Afterwards, Medina had trouble following what other soldiers were saying. He began slurring his words. But he said the medic helped him to pass his MACE test, repeating questions until he answered them correctly.

"I wanted to be back with my soldiers," he said. "I didn't argue about it.".

Senior military officials said problems with the MACE were common knowledge.

"There's considerable evidence that people were being coached or just practicing," said Russell, the senior neuropsychologist. "They don't want to be sidelined for a concussion. They don't want to be taken out of play."

If cases of brain trauma get past the battlefield screen, a third test -- the post-deployment health assessment [8], or PDHA -- is supposed to catch them when soldiers return home. But a recent study, as yet unpublished, shows this safety net may be failing, too.

When soldiers at Fort Carson, Colo., were given a more thorough exam bolstered by clinical interviews, researchers found that as many as 40 percent of them had mild traumatic brain injuries that the PDHA had missed. In a 2007 e-mail, a senior military official bluntly acknowledged the shortcomings of PDHA exams, describing them as "coarse, high-level screening tools that are often applied in a suboptimal assembly line manner with little privacy" and "huge time constraints."

Col. Heidi Terrio, who carried out the Fort Carson study, said the military's screens must be improved.

"It's our belief that we need to document everyone who sustained a concussion," she said. "It's for the benefit of the Army and the benefit of the family and the soldier to get treatment right away."

Gen. Peter Chiarelli, the Army's second in command, acknowledged that the military has not made the progress it promised in diagnosing brain injuries.

"I have frustration about where we are on this particular problem," Chiarelli said.

Fundamentally, he said, soldiers, military officers and the public needed to take concussions seriously.
"We've got to change the culture of the Army. We've got to change the culture of society," he said, adding later, "We don't want to recognize things we can't see."

Skeptics
The shift Chiarelli envisions may be impossible without buy-in from senior military medical officials, some of whom are skeptical about the long-term harm caused by mild traumatic brain injuries.

One of Schoomaker's chief scientific advisors, retired Army psychiatrist Charles Hoge, has been openly critical of those who are predisposed to attribute symptoms like memory loss and concentration problems to mild traumatic brain injury.

In 2009, he wrote a opinion piece in the New England Journal of Medicine that said the "illusory demands of mild TBI" might wind up hobbling the military with high costs for unnecessary treatment. Recently, Hoge questioned the importance of even identifying mild traumatic brain injury accurately.
"What's the harm in missing the diagnosis of mTBI?" he wrote to a colleague in an April 2010 e-mail obtained by NPR and ProPublica. He said doctors could treat patients' symptoms regardless of their underlying cause.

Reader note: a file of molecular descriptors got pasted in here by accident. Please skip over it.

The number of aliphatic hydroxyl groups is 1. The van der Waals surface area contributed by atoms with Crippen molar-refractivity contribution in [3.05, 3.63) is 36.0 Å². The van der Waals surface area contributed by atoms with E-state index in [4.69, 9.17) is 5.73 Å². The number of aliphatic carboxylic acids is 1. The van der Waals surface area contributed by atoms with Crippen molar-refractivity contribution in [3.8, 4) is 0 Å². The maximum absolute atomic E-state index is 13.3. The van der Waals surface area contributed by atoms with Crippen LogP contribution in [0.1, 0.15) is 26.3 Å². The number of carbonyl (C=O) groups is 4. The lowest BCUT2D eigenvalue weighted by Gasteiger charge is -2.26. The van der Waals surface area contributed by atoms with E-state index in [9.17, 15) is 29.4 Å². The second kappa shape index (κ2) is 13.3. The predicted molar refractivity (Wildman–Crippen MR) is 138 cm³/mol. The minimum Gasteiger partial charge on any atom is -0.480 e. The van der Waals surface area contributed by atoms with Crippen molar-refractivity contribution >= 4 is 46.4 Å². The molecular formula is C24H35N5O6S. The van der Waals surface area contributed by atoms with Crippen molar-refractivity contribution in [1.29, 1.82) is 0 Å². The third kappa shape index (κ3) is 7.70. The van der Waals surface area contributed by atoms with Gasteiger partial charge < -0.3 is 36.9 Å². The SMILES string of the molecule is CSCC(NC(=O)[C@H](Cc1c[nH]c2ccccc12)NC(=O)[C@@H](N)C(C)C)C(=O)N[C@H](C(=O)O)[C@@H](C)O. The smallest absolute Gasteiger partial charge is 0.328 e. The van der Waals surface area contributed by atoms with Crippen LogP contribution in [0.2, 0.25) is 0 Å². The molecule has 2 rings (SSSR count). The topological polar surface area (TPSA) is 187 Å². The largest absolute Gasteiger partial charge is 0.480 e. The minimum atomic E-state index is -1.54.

In an interview, Hoge said, "I've been concerned about the potential for misdiagnosis, that symptoms are being attributed to mild traumatic brain injury when in fact they're caused by other" conditions. He noted that a study he conducted, published in the New England Journal of Medicine, "found that PTSD really was the driver of symptoms. That doesn't mean that mTBI isn't important. It is important. It's very important."
Other experts called Hoge's posture toward mild TBI troubling.

To be sure, brain injuries and PTSD sometimes share common symptoms and co-exist in soldiers, brought on by the same terrifying events. But treatments for the conditions differ, they said. A typical PTSD program, for instance, doesn't provide cognitive rehabilitation therapy or treat balance issues. Sleep medication given to someone with nightmares associated with PTSD might leave a brain-injured patient overly sedated, without having a therapeutic effect.

"I'm always concerned about people trivializing and minimizing concussion," said James Kelly, a leading researcher who now heads a cutting-edge Pentagon treatment center for traumatic brain injury. "You still have to get the diagnosis right. It does matter. If we lump everything together, we're going to miss the opportunity to treat people properly."

At her family farm outside Hanover, Pa., Michelle Dyarman has a large box overflowing with medical charts, letters and manila envelopes. They are the record of her fight over the past five years to get diagnosis and treatment for her traumatic brain injury. After her last roadside blast in Baghdad, which killed two colleagues, Dyarman wound up at Walter Reed for treatment of post-traumatic stress.

Over the course of two and a half years, she received drugs for depression and nightmares. She got physical therapy for injuries to her back and neck. A rehabilitation specialist gave her a computer program to help improve her memory. But it wasn't until she began talking with fellow patients that she heard the term mild traumatic brain injury.

As she began to research her symptoms, she asked a neurologist whether the blasts might have damaged her brain. Records show the neurologist dismissed the notion that Dyarman's "minor head concussions" were the source of her troubles, and said her symptoms were "likely substantially attributable" to PTSD and migraine headaches.

"It was disappointing," she said. "It felt like nobody cared."

When she was later given a diagnosis of traumatic brain injury by Veterans Affairs doctors, she said she felt vindicated, yet cheated all at once.

"I always put the military first, even before my family and friends. Now looking back, I wonder if I did the right thing," she said. "I served my country. Now what's my country doing for me?"